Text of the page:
STARKVILLE, Miss. (WTVA) - As the city of Starkville grows in population, officials say the city's public safety operations is striving to achieve excellence.
Recent efforts show the city is setting a high standard when it comes to public safety.
In 2012, Starkville's fire and police departments accomplished their goals.
The fire department reduced its fire rating and the city's police department completed its national accreditation efforts through Commission Accreditation Law Enforcement Agencies.
"It shows an effort from the city's standpoint, the police department [and] the fire department standpoint, where they're making an effort to make the city more safe," Starkville Fire Chief Rodger Mann said. "[It's] a better place for our residents to live."
"It assures that you don't have some of the more typical problems that you hear about," added David Lindley, Police Chief, city of Starkville. "[Such as] lack of accountability or controls or some of the more standard things that people use to stereotypically worry about [with regard to] law enforcement."
Both the police and fire departments end up costing the city the most when it comes to tax dollars, so public safety is a top priority for both municipalities and residents.
"Putting those two together, it says that we have really high quality public safety providers in Mississippi," adds Parker Wiseman, mayor of Starkville. "In fact, it tells you that in Starkville, our public safety providers are performing at a level that can only be matched up in one other place in the state of Mississippi."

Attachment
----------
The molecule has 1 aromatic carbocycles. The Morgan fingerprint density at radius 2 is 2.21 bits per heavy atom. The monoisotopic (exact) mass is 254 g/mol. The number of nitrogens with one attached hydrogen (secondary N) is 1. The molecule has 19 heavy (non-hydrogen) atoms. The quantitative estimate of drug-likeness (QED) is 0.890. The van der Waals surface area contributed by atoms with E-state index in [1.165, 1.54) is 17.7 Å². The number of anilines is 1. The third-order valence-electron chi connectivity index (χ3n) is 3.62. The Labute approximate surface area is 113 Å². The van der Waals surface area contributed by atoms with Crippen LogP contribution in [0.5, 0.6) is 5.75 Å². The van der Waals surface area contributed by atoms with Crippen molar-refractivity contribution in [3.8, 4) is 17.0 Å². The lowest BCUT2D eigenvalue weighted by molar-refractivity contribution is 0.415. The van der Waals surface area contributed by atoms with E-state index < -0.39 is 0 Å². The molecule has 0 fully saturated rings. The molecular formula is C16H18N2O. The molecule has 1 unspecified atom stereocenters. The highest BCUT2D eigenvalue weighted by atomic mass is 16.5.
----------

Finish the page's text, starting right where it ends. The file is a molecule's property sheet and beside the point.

With Starkville now being one of two cities in the state of Mississippi where the city's police department is nationally accredited and the city's fire department has a Class Four rating, there are not only financial benefits for businesses that are located inside the city, but also quality of life benefits for residents of Starkville.
"Business does better and residential growth happens in places where public safety is at a premium," added Wiseman.
As the city's fire department moves forward with the process of going to a Class Three rating, the city's police department will operate at its highest level with a follow-up inspection to come in the future.
"You have to be re-examined every three years to make sure you are still in compliance with all these standards and requirements," added Lindley.
With both safety services staying in top-notch form, city officials say that translates to the public being in good hands.
Mississippi State University's Police Department is accredited at the national level and the Oktibbeha County Sheriff's Department is accredited at the state level.
With all major law enforcement agencies accredited, that area is the only region in the state that can make that claim.